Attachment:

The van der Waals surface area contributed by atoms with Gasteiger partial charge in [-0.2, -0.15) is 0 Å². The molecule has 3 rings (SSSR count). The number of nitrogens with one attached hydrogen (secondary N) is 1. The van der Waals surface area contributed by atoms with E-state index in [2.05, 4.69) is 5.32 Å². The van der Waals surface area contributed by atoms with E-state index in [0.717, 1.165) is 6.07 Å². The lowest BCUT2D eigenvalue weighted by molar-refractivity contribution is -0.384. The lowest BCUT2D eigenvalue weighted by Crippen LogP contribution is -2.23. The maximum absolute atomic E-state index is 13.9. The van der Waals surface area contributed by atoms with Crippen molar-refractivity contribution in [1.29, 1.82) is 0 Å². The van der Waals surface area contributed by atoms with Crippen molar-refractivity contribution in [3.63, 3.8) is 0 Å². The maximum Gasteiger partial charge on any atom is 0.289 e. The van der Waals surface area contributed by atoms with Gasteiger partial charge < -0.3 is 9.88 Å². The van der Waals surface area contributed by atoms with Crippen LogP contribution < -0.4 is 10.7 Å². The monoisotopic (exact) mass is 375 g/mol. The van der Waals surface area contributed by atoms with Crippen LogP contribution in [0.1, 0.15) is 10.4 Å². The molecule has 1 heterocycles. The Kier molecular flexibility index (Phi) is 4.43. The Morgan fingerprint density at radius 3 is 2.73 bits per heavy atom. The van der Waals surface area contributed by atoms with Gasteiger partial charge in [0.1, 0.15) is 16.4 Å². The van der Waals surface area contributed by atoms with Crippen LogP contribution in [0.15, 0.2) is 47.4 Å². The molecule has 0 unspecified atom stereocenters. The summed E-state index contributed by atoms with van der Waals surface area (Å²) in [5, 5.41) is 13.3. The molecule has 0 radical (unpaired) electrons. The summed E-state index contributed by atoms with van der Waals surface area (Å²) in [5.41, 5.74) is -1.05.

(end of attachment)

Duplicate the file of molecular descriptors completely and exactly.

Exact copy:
The van der Waals surface area contributed by atoms with Gasteiger partial charge in [-0.2, -0.15) is 0 Å². The molecule has 3 rings (SSSR count). The number of nitrogens with one attached hydrogen (secondary N) is 1. The van der Waals surface area contributed by atoms with E-state index in [2.05, 4.69) is 5.32 Å². The van der Waals surface area contributed by atoms with E-state index in [0.717, 1.165) is 6.07 Å². The lowest BCUT2D eigenvalue weighted by molar-refractivity contribution is -0.384. The lowest BCUT2D eigenvalue weighted by Crippen LogP contribution is -2.23. The maximum absolute atomic E-state index is 13.9. The van der Waals surface area contributed by atoms with Crippen molar-refractivity contribution in [1.29, 1.82) is 0 Å². The van der Waals surface area contributed by atoms with Crippen molar-refractivity contribution in [3.63, 3.8) is 0 Å². The maximum Gasteiger partial charge on any atom is 0.289 e. The van der Waals surface area contributed by atoms with Gasteiger partial charge < -0.3 is 9.88 Å². The van der Waals surface area contributed by atoms with Crippen LogP contribution < -0.4 is 10.7 Å². The monoisotopic (exact) mass is 375 g/mol. The van der Waals surface area contributed by atoms with Crippen LogP contribution in [0.1, 0.15) is 10.4 Å². The molecule has 1 heterocycles. The Kier molecular flexibility index (Phi) is 4.43. The Morgan fingerprint density at radius 3 is 2.73 bits per heavy atom. The van der Waals surface area contributed by atoms with Gasteiger partial charge in [0.1, 0.15) is 16.4 Å². The van der Waals surface area contributed by atoms with Crippen LogP contribution in [0.15, 0.2) is 47.4 Å². The molecule has 0 unspecified atom stereocenters. The summed E-state index contributed by atoms with van der Waals surface area (Å²) in [5, 5.41) is 13.3. The molecule has 0 radical (unpaired) electrons. The summed E-state index contributed by atoms with van der Waals surface area (Å²) in [5.41, 5.74) is -1.05.